Estonia once promoted itself as a leading crypto destination. Now, keen to protect its status as a trusted global hub for tech, its authorities have been cracking down on virtual asset service providers.
In 2021, Estonia was home to just 1.3 million people but 55 per cent of the world’s registered virtual asset service providers (VASPs). But on May 8, Estonia’s Financial Intelligence Unit (FIU) announced the number of registered VASPs had dropped 80 per cent since the regulator began enforcing new anti-money laundering (AML) rules in 2022.
Those new rules were just the latest part of a crackdown by a country that just years prior worked to promote itself as a leading crypto destination.
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Estonia is the EU and global leader in digital public services. The latest Emerging Europe IT Competitiveness Index ranked Estonia first in the region for its abundance of talent and its business environment. Estonia has the most start-ups and unicorns per capita in Europe, and Estonians played key roles founding Wise, Bolt, and Skype.
Estonians receive a state-issued e-ID that allows them to vote, pay taxes, and sign contracts online. e-Residency allows non-Estonians to access the country’s e-services – including online tax filing – without gaining physical residency or citizenship.
Of Estonia’s more than 100,000 e-residents, many are from Finland, Russia, or Ukraine. In 2017, there was a proposal for the launch of ‘estcoin’ as a national cryptocurrency pegged to the euro targeting these e-residents, but Estonia’s government backed away from the plan after it drew criticism from the European Central Bank.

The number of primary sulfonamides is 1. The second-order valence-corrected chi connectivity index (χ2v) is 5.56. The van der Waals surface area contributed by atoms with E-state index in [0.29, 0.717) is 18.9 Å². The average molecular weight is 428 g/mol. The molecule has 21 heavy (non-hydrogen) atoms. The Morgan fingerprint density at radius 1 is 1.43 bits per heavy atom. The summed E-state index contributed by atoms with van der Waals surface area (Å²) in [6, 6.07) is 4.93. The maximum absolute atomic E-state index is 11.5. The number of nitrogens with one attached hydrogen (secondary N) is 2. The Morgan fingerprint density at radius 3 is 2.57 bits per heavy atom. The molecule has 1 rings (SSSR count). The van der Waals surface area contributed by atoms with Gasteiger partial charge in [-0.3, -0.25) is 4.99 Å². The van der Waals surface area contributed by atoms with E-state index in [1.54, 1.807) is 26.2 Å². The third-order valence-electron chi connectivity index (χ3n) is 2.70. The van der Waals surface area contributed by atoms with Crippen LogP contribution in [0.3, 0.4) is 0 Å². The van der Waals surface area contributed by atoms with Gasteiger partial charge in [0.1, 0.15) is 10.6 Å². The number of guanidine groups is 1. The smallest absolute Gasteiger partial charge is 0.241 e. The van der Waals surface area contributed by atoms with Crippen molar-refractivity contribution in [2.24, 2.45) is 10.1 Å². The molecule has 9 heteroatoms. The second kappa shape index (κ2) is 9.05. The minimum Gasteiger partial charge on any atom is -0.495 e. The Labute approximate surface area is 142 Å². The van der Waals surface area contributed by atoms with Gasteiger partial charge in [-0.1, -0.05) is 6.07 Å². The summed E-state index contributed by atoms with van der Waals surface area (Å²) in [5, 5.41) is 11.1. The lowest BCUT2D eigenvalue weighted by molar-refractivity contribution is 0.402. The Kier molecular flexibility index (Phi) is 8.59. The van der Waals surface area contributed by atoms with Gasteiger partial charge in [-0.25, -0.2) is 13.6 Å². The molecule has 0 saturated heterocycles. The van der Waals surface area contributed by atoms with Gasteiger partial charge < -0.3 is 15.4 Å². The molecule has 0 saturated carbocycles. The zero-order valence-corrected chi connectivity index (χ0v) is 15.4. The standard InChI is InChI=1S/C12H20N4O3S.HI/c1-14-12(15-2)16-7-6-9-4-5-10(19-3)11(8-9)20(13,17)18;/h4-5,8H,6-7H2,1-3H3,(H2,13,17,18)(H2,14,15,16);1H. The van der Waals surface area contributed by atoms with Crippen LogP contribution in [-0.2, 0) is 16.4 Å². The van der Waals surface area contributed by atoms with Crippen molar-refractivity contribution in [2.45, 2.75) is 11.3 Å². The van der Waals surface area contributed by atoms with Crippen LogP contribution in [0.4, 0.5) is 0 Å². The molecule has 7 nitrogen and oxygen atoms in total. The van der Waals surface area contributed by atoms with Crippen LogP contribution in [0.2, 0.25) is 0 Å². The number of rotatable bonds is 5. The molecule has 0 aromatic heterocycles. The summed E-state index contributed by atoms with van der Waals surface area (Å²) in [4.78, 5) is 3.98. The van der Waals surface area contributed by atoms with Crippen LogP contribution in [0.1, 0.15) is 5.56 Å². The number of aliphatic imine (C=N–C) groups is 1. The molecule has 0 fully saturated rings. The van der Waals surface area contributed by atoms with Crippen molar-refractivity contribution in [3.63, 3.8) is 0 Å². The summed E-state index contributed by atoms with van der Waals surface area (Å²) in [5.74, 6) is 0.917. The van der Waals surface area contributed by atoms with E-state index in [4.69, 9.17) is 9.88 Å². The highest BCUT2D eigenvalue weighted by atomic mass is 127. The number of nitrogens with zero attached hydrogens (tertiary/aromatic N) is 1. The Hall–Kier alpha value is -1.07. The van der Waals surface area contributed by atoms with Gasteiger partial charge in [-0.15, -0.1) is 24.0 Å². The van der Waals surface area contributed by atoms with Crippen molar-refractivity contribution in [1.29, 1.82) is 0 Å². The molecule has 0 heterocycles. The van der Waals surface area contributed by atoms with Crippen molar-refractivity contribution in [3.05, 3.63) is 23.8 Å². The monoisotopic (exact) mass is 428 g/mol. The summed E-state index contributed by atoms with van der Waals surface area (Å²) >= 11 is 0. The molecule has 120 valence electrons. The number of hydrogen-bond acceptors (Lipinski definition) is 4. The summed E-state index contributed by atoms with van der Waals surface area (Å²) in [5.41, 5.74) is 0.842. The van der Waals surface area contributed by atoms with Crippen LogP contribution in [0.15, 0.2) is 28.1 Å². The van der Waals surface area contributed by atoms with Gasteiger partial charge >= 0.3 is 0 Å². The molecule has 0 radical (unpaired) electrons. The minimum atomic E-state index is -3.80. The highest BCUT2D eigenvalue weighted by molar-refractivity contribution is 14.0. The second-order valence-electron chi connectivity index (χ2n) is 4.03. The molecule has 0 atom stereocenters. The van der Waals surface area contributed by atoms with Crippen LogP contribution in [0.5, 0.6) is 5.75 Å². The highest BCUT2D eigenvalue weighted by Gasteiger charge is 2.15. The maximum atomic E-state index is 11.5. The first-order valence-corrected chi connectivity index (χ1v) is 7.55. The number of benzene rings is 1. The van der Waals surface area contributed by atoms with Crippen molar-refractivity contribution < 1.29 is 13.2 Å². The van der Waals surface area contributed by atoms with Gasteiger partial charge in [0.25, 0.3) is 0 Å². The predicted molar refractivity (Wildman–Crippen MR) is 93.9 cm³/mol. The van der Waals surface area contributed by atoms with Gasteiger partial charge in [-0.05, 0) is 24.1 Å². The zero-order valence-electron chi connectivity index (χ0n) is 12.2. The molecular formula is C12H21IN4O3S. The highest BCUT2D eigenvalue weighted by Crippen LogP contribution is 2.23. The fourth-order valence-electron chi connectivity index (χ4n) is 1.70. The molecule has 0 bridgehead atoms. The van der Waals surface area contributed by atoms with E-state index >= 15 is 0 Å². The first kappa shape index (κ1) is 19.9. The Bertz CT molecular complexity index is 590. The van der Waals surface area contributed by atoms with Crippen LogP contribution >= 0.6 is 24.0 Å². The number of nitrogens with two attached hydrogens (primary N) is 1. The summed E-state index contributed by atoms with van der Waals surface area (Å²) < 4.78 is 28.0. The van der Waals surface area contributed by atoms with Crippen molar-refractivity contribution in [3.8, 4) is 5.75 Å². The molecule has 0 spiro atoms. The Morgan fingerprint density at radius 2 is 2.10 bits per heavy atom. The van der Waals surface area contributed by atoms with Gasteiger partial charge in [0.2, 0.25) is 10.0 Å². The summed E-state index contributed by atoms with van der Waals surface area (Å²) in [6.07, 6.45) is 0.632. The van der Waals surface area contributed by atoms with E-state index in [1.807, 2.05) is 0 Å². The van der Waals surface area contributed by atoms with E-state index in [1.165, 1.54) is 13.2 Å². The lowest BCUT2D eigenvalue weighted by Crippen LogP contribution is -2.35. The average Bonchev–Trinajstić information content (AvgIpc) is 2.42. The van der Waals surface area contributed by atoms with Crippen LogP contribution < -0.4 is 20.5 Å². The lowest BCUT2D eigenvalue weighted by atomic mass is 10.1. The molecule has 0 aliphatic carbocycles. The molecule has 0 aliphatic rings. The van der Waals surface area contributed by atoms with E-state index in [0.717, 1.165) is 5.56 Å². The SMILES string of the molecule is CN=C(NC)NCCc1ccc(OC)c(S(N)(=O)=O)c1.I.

Esontia’s e-residency programme, simple taxes, and status as a tech hub made it an appealing site to register cryptocurrencies. However, the country soon faced a pressing need to crack down on money laundering, which would necessitate comprehensive regulation of crypto.
That need came when news broke in 2017 that Danske Bank had allowed 200 billion euros of illicit funds — largely from Russia — to flow through its Tallinn branch between 2007 and 2016. The scandal is believed to be the largest ever money laundering case in Europe, and possibly the world.
In 2018, the European Union (EU) adopted the Fifth Anti-Money Laundering Directive (AMLD5), which introduced AML and know-your-client (KYC) requirements for cryptocurrency exchanges and wallet providers. To comply with the EU directive and restore confidence in its commitment to financial transparency after the Danske Bank scandal, Estonia began a regulatory clampdown on cryptocurrency and money laundering.
Estonia enacted amendments to the Money Laundering and Terrorist Financing Prevention Act, implemented in March 2020, which brought crypto-related activities under the purview of the FIU. The FIU became responsible ensuring crypto entities registered in Estonia complied with anti-money laundering, due diligence, and know-your-customer regulations and had share capital of at least 12,000 euros and management boards located in Estonia.
The FIU began revoking licenses of crypto service providers that failed to comply with the new regulations, withdrawing licenses for over 1,000 crypto companies by the end of 2020.